Clearly, there are fundamental risks that could drive volatility up. Europe is likely to adopt more painful austerity measures. The US has yet to deal with its deficit and faces the near-term specter of automatic spending cuts and political deadlock over the debt ceiling. And both Japan’s and China’s new leaders may make big policy shifts.
Given these mixed signals, we think it may make sense to add to equities and real assets, but to hedge those bets. Here are three tools to consider:
- Adding income-generating strategies such as credit, which tend to do well in a low-growth RORO world;
- More frequent rebalancing after market rallies or dips; and
- Opportunistic purchases of equity put options as a hedge against a spike in volatility.
The recent drop in market volatility has made options a relatively cheap form of insurance. That may not last.
The views expressed herein do not constitute research, investment advice or trade recommendations and do not necessarily represent the views of all AllianceBernstein portfolio-management teams.
Daniel J. Loewy is Co-Chief Investment Officer and Brian T. Brugman is Portfolio Manager of Dynamic Asset Allocation services at AllianceBernstein.
Copyright © AllianceBernstein
Monday, January 21st, 2013
Michael Pettis at China Financial Markets believes optimism regarding China and Europe is unwarranted.
Via email, he states the case while giving nine key things to watch in 2013.
The subtitles below are mine, the rest from Pettis.
Too Early to be Enthusiastic About China
I wanted to send out this newsletter last week, but the air in Beijing has been so foul that it has been hard to generate the necessary enthusiasm to write it. Over the weekend I was finally able to finish it, perhaps because I have finally gotten used to breathing solid chunks of grit.
Away from the horrible air pollution the year seems to have begun with an optimism that I think is going to prove hard to justify.
Many countries before China have managed one or more decades of miraculous growth, and in every case, perhaps not surprisingly, they developed significant domestic imbalances that were only subsequently resolved during difficult adjustment periods.
Very few, however, have managed the subsequent adjustment process in such a way that their early economic promises were fulfilled. Beijing must now manage China’s own adjustment, and this adjustment must come soon if we are not to run into a serious debt problem. How Beijing does so is key to China’s longer-term economic success, and it is much too early in the process to get overly enthusiastic. Certainly last year gives a taste of what we might expect.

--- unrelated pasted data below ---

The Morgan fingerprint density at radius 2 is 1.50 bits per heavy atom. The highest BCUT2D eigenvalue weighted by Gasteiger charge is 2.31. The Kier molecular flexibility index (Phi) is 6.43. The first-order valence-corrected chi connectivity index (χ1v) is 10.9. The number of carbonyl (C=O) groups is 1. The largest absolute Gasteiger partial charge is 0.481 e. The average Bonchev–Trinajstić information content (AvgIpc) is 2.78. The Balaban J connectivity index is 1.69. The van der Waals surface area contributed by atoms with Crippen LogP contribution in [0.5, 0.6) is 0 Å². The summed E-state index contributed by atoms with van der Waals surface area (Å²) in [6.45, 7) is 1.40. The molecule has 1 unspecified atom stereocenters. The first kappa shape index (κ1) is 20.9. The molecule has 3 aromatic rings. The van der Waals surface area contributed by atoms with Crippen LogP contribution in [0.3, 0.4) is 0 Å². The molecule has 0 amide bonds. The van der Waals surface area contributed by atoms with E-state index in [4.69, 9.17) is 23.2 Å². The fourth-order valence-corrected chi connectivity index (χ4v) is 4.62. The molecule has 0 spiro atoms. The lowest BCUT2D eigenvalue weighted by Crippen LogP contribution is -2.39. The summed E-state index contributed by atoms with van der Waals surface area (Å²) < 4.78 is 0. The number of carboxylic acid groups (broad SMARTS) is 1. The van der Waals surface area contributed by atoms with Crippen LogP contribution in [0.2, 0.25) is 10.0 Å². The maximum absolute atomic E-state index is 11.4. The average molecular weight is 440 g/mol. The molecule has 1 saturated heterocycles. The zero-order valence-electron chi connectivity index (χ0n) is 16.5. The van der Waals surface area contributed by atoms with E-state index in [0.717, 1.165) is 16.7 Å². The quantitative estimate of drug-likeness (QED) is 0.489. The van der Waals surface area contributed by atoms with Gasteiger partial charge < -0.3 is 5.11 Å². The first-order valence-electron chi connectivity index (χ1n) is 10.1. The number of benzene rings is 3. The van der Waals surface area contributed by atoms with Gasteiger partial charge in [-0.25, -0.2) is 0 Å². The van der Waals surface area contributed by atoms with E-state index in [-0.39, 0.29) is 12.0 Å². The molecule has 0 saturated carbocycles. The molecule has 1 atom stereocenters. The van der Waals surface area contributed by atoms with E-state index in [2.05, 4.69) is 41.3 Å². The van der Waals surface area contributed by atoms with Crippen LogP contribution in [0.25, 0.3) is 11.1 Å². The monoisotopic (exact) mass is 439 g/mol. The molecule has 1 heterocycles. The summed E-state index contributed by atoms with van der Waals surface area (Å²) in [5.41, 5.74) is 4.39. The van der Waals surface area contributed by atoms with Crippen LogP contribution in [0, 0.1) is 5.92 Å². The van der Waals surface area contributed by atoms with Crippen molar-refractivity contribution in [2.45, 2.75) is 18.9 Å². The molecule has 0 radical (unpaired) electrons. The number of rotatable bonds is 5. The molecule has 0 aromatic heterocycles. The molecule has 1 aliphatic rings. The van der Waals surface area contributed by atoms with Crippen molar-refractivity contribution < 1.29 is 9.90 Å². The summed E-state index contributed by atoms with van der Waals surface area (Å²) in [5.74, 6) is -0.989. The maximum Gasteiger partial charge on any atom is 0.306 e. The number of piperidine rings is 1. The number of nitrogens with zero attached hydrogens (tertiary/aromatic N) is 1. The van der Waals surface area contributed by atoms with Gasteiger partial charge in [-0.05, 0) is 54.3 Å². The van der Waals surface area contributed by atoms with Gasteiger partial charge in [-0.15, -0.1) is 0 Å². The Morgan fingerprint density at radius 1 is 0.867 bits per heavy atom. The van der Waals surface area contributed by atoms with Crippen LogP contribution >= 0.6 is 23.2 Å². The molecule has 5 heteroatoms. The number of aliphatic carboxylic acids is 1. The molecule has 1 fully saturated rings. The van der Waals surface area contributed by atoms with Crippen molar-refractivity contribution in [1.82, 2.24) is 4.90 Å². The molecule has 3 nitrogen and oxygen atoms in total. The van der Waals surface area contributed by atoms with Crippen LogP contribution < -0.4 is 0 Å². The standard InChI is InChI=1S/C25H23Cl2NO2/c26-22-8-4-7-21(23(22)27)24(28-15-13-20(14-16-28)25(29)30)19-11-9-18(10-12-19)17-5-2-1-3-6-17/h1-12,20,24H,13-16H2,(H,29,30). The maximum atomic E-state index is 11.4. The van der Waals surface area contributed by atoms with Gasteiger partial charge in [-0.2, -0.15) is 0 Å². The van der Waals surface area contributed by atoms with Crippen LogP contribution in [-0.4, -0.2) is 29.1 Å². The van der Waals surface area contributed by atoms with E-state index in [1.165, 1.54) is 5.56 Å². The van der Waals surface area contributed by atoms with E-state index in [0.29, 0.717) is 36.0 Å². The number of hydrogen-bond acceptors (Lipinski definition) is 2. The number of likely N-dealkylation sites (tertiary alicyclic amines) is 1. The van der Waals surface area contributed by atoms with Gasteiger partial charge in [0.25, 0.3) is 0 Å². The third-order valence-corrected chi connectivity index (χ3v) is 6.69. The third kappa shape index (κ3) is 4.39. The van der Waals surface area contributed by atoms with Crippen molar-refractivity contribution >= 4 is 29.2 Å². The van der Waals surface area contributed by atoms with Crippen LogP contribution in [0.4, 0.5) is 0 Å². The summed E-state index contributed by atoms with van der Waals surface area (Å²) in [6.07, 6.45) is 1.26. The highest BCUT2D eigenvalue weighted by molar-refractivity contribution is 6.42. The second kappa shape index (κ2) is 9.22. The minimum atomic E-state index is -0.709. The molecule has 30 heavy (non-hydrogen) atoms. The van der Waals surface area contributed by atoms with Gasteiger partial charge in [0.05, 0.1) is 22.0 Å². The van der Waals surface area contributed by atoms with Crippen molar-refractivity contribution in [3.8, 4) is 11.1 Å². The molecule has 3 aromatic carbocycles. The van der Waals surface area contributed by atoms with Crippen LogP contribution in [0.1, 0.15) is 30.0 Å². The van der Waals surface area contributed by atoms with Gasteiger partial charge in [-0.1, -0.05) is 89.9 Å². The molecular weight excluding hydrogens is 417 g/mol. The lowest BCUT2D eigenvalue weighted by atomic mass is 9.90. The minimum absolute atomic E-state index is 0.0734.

The next year or two are also going to be very important in determining the success of the great European experiment and, even more, the viability of the euro as it currently exists. At this point, unless the peripheral countries unite in their demands and force changes in growth policies, the future of the euro lies largely in German hands. If Germany decides to save the euro by expanding its economy sufficiently to allow the peripheral European countries to grow while cutting their debt levels, the euro can be saved. If not, I don’t really see how peripheral Europe can manage many more years of grinding away at debt through high unemployment (which anyway doesn’t seem to improve debt ratios).
Burst of Optimism for Europe
We ended 2012 in a burst of optimism for Europe, with everyone cheering Mario Draghi for having “saved” the euro, but I am deeply skeptical. As far as I can tell nothing substantial has changed, and if countries like Spain are a little more able today to roll over their debts than they had been during the summer, so what?
If Europe were merely suffering from a liquidity problem (or a problem of “confidence”, as politicians and bankers always like to say before the big debt crisis), then the ECB’s willingness to fund all this debt would be a step in the right direction. But if the problem is too much debt, too high unemployment, and misaligned currencies, then rolling over the debt means that the ultimate resolution will be more painful simply because there will ultimately be more debt to write down.
It is interesting that policymakers are so pleased by an end (temporarily, I assume) to the financing crisis. One of the regular features of sovereign debt crises, and one amply revealed in Beth Simmons book on the 1930s crisis in Europe, Who Adjusts?, is that one of the complicating factors in a crisis is the tendency of policymakers (along with workers, creditors, small businesses, and middle class savers) to change their behavior in response to a crisis by taking steps that protect them from the consequences of the crisis but that also make the crisis worse. Policymakers do this by shortening their time horizons and managing from crisis to crisis, rather than by sorting out the underlying problems. The fact that Spanish policymakers are so relieved by their ability to access near-term financing may be a case in point. It is easy to see why the worry so much about getting through the next bond auction, but at the end of the day this is not Spain’s real problem.
Spain’s real problem is unemployment and negative growth.